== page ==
Three principles for better content

There’s a lot to consider when writing for the web — which is why there are thousands of books and articles out there dispensing advice.

But if your goal is writing better content, I think there are three core principles that apply universally: reading behavior, brevity, and information hierarchy.

Reading behavior is different online

Research suggests that we read differently online than we do in print. On the web, we tend to scan rather than read. We’re usually seeking specific information. We’re more impatient — and more easily distracted. That’s why …

Brevity is king

Effective web content must be scannable — which means it must be clear and concise. When writing for the web, shorter sentences are better. A self-editing method such as the 10% solution can help.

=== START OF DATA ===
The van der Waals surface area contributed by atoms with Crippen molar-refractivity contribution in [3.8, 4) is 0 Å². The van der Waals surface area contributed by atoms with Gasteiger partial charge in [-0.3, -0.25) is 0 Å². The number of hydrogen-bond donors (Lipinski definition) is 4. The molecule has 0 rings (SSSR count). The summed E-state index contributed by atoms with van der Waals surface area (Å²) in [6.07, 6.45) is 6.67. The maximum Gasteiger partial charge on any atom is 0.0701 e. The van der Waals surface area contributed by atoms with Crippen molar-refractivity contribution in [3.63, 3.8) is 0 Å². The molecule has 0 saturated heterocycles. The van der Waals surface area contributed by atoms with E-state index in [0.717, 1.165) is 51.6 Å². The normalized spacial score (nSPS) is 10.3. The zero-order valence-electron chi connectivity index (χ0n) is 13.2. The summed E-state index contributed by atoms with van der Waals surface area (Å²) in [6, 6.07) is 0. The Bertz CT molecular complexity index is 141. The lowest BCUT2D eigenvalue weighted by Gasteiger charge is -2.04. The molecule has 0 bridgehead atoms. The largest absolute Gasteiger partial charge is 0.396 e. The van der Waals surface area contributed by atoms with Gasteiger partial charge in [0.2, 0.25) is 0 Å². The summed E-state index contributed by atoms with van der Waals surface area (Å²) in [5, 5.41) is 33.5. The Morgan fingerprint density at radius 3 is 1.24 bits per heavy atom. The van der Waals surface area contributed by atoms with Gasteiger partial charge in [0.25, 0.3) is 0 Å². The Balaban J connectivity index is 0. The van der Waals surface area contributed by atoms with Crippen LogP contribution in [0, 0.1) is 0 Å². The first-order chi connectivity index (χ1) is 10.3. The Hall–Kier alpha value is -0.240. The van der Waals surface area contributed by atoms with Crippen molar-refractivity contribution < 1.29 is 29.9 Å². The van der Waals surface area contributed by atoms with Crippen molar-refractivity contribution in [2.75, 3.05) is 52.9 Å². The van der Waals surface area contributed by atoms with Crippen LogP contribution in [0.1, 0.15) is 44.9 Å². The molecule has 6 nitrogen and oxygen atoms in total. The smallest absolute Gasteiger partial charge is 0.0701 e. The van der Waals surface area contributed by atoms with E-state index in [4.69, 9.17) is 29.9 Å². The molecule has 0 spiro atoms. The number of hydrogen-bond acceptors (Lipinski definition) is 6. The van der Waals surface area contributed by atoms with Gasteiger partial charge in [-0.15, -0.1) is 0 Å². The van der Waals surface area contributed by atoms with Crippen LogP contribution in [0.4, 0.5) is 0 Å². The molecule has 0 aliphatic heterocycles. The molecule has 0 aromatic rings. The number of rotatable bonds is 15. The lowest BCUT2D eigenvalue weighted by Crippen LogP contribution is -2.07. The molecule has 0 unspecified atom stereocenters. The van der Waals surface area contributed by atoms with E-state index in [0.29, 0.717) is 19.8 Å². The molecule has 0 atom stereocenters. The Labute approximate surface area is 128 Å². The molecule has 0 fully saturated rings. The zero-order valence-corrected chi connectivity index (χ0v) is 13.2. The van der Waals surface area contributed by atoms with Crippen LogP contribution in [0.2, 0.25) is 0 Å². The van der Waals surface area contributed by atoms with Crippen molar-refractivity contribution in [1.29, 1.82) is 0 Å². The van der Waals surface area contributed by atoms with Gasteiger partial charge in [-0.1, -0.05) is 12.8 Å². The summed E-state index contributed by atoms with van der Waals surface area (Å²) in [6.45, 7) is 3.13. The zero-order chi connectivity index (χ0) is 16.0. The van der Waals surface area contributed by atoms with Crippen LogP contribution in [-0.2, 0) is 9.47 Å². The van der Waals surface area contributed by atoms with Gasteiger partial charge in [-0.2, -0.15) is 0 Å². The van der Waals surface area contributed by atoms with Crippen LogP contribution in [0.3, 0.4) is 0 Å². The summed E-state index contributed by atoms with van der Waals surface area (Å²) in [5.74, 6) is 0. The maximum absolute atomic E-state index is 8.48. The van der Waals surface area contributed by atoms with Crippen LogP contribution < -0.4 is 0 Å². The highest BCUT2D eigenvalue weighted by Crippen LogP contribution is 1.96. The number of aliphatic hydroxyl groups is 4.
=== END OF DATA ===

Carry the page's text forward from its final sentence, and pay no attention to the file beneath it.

The same applies to paragraphs: It’s easier to scan several short (two- to five-sentence) paragraphs than a long block of text.

Information hierarchy matters

The structure of your writing matters, too. Put the most important information at the top of the page, and save details for subsequent paragraphs. (The journalist’s inverted pyramid writing style uses this approach.)

And don’t forget to use headings. Well-written headings can help the reader (and search engines) navigate your text — and they also break up your copy visually.
Want more ideas for improving your content?
Here are 10 rules for writers and some suggestions for writing better subject lines.